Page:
After our first disastrous run at homeschool clay class last year, I was afraid to ever go back. What seems to be true though…. is some of our most tumultuous moments appear to stick with me, way longer than they do my girl. We took a session off, and then she was just begging to jump back in. I couldn’t fathom why she would want to. The thought made my stomach hurt. But she was adamant. This time of course, Seth is on board too.
The teacher is an amazing woman, who simply loves kids. She wasn’t phased by Riley’s screaming or my tears last time. She gave me such a huge hug back then, on that darkest day. Somehow, miraculously, she was glad to see us again.
Just a couple of weeks into the current session she… (gulp)…she wanted to let the kids try their hand at the wheel. You know…the wheel, which requires hands and feet to work together. The wheel which can be highly frustrating. The wheel, which can throw your clay across the room if you aren’t careful. The wheel which can collapse your masterpiece instantly if you don’t hold onto it just right.
I’m not Catholic, but between you and me? I crossed myself for luck.
Both kids worked really hard.
Riley’s first crack folded in on itself, just as she was getting on a roll. And you know what she did?
She tried again.
She’s doing so much better this time. Jingle comes with us now, but has not really been needed.
(We always wipe our bottoms because the glaze will stick to the kiln if we don’t).
Seth is having fun too.
Sometimes what seems like the worst scenario can propel you forward into new, uncharted territories, making you realize things have to change. Things have to give.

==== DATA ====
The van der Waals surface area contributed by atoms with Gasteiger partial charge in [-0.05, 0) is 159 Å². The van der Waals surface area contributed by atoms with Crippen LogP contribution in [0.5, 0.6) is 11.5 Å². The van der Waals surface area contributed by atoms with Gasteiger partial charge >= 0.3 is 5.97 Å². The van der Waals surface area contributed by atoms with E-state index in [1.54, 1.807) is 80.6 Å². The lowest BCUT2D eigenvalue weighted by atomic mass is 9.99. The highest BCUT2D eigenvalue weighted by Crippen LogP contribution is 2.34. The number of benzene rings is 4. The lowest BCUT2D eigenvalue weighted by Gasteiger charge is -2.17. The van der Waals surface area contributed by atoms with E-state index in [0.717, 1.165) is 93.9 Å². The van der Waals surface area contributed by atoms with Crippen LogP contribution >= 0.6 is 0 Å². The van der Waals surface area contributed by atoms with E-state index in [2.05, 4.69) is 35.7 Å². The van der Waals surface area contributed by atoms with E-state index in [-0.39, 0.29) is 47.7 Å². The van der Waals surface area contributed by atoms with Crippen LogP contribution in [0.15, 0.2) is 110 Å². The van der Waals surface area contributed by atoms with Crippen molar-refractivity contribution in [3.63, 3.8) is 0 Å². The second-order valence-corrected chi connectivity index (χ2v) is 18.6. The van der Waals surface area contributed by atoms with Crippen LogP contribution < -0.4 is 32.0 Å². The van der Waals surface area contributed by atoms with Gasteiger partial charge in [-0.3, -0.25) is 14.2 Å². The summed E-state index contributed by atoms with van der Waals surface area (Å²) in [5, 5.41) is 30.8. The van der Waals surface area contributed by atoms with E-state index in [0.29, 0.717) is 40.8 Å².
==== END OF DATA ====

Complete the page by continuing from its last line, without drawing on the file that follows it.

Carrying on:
That awful day last year, when I lost my mind and said things I never wanted to say to my child, I sat on a window seat in our bedroom, distraught. Practically catatonic with grief, I held up the camera I’d been absentmindedly holding in my hand, put it in front of my face and pushed the button. I didn’t publish the photo because in it, I looked hideous. Ugly. Old. Raw. Used up. Like those photos you see of meth addicts who age 30 years in 12 months. I didn’t want anyone to feel sorry for me, because I didn’t feel I deserved sympathy. I felt like the biggest loser monster mother ever. At the time I was certain all my hard work, all the mother-love I’d given this child her entire life had been smashed to smithereens. (Of course that was untrue).
When I look at the photo, I see a mom who is beyond exhaustion. The expression on my face is pure grief.
Todd took Riley to a couple of those clay classes last year. Talking about it the other day he described it as “inhumane,” what we all went though during that time, dealing with her truly debilitating anxiety.
I learned so much from that awful experience. Huge life lessons, and not just about Riley and parenting, but about people and about judgement.
Most of all, that awful day pushed us to find more help for our girl, and to take better care of me.
Oh Riley. You are and have always been my teacher.
One night recently, Todd and I were tucking her into bed. It was a lighthearted mood, with both of us being silly, kissing her on opposite sides of her head and I said, “Riley I am so sorry for every time I’ve ever yelled at you, your whole life.”
Todd added, “Me too!”
(FYI we’ve hardly ever truly yelled at either one of the kids).
She sighed, reached out her hands and lovingly patted each of us. After a moment she said,
“We’re all humans.”
And forgiveness. I learned about forgiveness. Forgiving myself, and forgiving those who may have judged me harshly. We’re all doing the best we can with what we have to go on.
“We’re all humans,”she said.
That we are little love-bug. That we are.
I love you beyond measure my sweet, sweet girl and I am so very blessed to be your mom.